Using the HTTP Session is one of those things that provokes…opinions. A lot of developers think that sessions are evil. And whereas I understand some of the reasons why that’s a common viewpoint – I’ve had my share of problems with code that uses sessions in the past – I’d have to qualify any criticism by saying the problems were more about how I was using the technique, rather than any inherent problem with sessions as a concept.

For example, some instances where using an in-memory session store can cause problems are:

  • If you chuck lots of website data into an in-memory session, you’ll quickly eat up lots of RAM on your web server. This might eventually cause performance problems.
  • Sessions are often short lived – often around 20 minutes – leading to a poor user experience after a period of inactivity (like being unexpectedly logged out).
  • Also in a load balanced environment, users might experience issues – if their first request leads to a session being created on one web server, and then their next request is routed to a different (less-busy) web server, then it won’t know anything about their previous session. Apparently you can work around this with using sticky sessions…and my own experiences with the sticky sessions approach are best described as “mixed”. But YMMV.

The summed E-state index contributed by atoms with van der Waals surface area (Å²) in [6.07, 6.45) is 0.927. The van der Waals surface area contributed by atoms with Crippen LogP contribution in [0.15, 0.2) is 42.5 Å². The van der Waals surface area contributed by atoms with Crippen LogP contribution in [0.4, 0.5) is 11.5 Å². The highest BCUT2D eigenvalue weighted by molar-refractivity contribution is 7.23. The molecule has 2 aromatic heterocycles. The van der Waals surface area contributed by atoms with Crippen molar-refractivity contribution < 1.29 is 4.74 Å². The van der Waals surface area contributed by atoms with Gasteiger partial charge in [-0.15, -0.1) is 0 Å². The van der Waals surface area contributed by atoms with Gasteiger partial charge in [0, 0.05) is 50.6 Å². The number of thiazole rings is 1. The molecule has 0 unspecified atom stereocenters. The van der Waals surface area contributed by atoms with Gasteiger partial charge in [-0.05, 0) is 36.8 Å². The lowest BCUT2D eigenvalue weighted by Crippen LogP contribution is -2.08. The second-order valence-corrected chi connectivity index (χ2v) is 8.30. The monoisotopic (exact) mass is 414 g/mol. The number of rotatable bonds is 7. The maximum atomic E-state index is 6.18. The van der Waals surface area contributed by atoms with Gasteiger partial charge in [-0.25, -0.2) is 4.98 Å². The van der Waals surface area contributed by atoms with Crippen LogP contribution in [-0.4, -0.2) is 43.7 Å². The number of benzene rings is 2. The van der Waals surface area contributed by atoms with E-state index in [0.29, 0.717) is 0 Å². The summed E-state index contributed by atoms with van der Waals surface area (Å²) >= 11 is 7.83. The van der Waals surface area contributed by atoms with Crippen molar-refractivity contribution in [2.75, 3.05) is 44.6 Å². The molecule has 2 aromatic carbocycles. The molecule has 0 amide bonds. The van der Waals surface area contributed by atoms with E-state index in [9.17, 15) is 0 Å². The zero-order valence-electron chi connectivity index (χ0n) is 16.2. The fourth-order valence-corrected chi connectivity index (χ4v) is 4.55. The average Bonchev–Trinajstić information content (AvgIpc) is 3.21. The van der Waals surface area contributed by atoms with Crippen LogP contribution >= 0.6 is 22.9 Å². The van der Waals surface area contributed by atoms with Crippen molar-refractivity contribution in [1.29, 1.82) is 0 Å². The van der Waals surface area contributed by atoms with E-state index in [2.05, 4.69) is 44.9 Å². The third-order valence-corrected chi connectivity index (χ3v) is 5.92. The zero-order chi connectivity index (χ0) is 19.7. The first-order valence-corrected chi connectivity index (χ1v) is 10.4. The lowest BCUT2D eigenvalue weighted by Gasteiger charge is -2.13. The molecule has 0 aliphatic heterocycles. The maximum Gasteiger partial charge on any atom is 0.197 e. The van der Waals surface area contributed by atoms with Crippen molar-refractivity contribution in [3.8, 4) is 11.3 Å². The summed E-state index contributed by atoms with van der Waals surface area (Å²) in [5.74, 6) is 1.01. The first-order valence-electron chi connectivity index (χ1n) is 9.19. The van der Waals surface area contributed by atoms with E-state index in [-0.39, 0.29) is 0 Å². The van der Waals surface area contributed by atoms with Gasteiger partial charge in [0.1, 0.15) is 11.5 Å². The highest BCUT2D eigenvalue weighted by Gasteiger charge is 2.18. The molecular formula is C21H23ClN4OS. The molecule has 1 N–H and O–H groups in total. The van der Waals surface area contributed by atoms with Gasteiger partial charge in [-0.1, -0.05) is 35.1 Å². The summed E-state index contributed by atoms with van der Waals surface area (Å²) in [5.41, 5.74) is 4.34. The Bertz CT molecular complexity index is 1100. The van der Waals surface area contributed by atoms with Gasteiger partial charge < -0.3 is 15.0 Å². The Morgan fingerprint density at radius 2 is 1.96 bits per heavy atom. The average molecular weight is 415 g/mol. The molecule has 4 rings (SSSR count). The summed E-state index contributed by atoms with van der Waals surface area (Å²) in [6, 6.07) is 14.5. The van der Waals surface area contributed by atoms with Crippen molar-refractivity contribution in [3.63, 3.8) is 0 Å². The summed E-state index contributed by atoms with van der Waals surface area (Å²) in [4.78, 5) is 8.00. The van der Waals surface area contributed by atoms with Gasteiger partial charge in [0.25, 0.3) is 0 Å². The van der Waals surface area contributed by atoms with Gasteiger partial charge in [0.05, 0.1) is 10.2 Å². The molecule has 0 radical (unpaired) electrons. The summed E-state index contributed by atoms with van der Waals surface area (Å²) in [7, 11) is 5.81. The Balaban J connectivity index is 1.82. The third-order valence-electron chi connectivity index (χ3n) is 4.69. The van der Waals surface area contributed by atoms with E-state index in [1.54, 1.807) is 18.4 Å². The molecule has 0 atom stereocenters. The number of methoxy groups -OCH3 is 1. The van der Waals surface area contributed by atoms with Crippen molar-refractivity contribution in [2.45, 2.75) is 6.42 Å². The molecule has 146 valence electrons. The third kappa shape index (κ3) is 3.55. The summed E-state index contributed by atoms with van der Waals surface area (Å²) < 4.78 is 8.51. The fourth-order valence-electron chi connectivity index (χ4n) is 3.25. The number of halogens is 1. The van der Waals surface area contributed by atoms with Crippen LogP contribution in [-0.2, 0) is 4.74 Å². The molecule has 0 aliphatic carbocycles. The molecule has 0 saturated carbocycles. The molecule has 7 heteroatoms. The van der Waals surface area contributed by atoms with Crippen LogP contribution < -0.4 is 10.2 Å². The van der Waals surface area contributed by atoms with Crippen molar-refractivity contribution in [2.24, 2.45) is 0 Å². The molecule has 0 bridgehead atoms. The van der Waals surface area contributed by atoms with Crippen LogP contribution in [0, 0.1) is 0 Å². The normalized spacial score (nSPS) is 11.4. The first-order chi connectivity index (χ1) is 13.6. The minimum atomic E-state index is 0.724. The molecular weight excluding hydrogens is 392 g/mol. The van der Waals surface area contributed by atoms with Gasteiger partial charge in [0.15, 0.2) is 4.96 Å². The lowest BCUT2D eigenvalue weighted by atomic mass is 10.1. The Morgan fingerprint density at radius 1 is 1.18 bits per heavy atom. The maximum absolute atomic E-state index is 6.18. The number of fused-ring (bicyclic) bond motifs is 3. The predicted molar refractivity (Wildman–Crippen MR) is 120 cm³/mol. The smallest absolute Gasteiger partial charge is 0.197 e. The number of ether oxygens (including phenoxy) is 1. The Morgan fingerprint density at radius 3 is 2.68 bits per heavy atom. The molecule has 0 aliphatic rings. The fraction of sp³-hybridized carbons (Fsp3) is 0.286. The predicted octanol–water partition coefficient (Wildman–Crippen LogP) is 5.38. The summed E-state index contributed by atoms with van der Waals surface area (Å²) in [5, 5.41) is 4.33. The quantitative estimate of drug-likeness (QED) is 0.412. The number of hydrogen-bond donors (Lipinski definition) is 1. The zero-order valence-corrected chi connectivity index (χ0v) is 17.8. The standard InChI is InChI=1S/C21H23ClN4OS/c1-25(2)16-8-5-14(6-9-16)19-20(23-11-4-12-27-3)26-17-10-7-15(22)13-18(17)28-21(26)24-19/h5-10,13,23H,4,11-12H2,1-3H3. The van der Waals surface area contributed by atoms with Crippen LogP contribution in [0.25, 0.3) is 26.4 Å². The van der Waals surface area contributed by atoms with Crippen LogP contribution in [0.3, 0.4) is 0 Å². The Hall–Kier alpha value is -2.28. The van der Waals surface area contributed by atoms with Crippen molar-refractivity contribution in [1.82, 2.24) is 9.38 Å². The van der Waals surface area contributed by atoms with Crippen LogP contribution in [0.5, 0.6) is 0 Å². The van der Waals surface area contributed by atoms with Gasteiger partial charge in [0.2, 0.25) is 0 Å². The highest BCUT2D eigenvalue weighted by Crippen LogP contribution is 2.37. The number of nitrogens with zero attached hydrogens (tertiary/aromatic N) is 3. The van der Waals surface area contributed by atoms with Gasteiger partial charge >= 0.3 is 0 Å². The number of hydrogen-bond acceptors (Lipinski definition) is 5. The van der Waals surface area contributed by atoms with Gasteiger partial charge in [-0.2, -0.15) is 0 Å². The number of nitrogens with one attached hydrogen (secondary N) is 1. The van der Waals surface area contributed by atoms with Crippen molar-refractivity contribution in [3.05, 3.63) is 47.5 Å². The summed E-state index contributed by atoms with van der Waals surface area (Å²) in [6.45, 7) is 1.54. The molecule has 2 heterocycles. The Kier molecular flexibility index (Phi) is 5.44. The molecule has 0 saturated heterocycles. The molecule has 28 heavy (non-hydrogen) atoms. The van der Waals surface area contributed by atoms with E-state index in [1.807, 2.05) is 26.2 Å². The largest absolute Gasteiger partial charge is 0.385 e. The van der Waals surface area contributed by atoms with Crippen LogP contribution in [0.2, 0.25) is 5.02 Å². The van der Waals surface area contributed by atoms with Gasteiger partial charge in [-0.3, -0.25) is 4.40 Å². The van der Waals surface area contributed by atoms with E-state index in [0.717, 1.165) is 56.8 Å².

• If you’re not using SSL/TLS, your session might be vulnerable to the Man-in-the-Middle attack vector. But the easy answer to this is….use SSL.

Anyway – I think most people would agree with the basic need for one web page to access data entered on another web page. However, if you have high throughput, a need for a large session store, or a load balanced environment, then the out-of-the-box HTTP Session object might not be for you. But that doesn’t mean you can’t use sessions at all.

‘Azure Cache for Redis’ to the rescue

So even though my application isn’t in a load-balanced environment right now, I’d still like to make sure it’s easy to port to one in the future. So I’ve been looking for alternatives to using the Session object:

  • I could use Cookies, but I can’t store very much information in them.
  • I could use a SQL database, but this seems heavyweight for my need for shortlived session-based information.
  • Something like a NoSQL store like Redis would suit very well – it’s super fast with low-latency, high-throughput performance.